Correlation between team diversity and team efficiency

The efficiency ratings for each team and the diversity indices of each factor for each team are summarised in Table 11. Correlation analyses were performed for each diversity factor against team efficiency to determine the correlation coefficients.

 

 

All diversity factors show a positive correlation with team efficiency. However, education diversity shows the highest correlation with efficiency. Therefore, in forming software development project teams, it is better to select employees with different educational backgrounds. In addition, gender diversity and experience diversity show a medium effect on team efficiency. Age diversity had the lowest effect on team efficiency.

Notably, Team 4 has the lowest diversity indices for all factors and their team efficiency is also low. This result highlights the importance of diversity among team members. Figure 2 summarises these results. We can conclude that software project teams should have a high degree of diversity. All team members differ in knowledge, social category and values. The importance of this diversity may be especially relevant for software development teams because software projects are complex and need different skills at different stages of the project.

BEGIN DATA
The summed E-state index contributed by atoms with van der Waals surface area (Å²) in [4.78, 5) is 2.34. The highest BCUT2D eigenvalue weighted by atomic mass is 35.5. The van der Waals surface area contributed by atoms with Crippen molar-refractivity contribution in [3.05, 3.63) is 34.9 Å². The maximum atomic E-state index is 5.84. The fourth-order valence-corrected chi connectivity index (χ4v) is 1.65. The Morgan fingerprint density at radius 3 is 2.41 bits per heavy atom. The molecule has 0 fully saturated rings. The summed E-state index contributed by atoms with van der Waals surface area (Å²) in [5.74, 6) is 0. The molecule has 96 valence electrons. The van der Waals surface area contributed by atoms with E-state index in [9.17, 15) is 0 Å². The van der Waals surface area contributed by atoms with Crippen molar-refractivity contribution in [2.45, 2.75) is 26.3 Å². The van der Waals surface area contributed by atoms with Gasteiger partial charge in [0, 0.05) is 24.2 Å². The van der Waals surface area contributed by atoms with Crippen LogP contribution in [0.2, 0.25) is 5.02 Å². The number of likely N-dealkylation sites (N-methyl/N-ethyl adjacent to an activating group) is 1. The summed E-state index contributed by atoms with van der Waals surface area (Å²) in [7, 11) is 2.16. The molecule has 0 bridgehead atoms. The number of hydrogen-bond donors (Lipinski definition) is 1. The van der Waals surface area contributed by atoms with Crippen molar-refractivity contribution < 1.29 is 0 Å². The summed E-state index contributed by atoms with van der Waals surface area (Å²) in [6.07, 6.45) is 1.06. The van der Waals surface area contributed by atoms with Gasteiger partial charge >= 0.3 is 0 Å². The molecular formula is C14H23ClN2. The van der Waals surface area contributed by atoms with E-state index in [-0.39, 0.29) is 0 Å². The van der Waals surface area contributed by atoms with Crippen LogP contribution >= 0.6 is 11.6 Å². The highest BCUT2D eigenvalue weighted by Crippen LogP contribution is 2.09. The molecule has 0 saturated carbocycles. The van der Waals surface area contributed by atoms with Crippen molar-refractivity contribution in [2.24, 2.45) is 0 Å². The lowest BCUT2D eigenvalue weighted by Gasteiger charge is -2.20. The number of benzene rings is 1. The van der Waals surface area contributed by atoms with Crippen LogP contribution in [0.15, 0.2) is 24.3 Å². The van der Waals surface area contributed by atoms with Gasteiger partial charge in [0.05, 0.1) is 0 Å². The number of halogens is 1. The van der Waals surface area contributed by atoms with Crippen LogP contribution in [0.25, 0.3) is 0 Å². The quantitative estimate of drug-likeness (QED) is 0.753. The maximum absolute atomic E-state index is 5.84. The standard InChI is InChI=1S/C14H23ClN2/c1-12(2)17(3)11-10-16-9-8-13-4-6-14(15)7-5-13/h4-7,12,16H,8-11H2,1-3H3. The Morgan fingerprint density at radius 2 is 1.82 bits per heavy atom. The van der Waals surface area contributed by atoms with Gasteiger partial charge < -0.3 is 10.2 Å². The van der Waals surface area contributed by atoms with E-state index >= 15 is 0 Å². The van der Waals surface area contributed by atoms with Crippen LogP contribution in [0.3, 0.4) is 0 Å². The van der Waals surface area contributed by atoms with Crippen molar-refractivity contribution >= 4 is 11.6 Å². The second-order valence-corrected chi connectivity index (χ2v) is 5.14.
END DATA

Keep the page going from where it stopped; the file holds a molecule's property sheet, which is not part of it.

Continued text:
Conclusion

This study focused on the relation between efficiency and diversity of software development project teams. Based on four diversity factors (age, gender, experience and education), a methodology was proposed to measure the diversity index using Simpson's formula. Four KPIs (project effort, productivity, requirements completion ratio and post-release defect density) were used to measure efficiency by DEA. Lastly, correlation analyses were performed to detect the relations between each diversity factor and efficiency, using five software development project teams at a bank's Credits Application Development Department as a case study. Based on the result of this real-life application, we conclude that the more diverse teams - with respect to the four selected factors - were more efficient, and thus more successful, in their software development projects.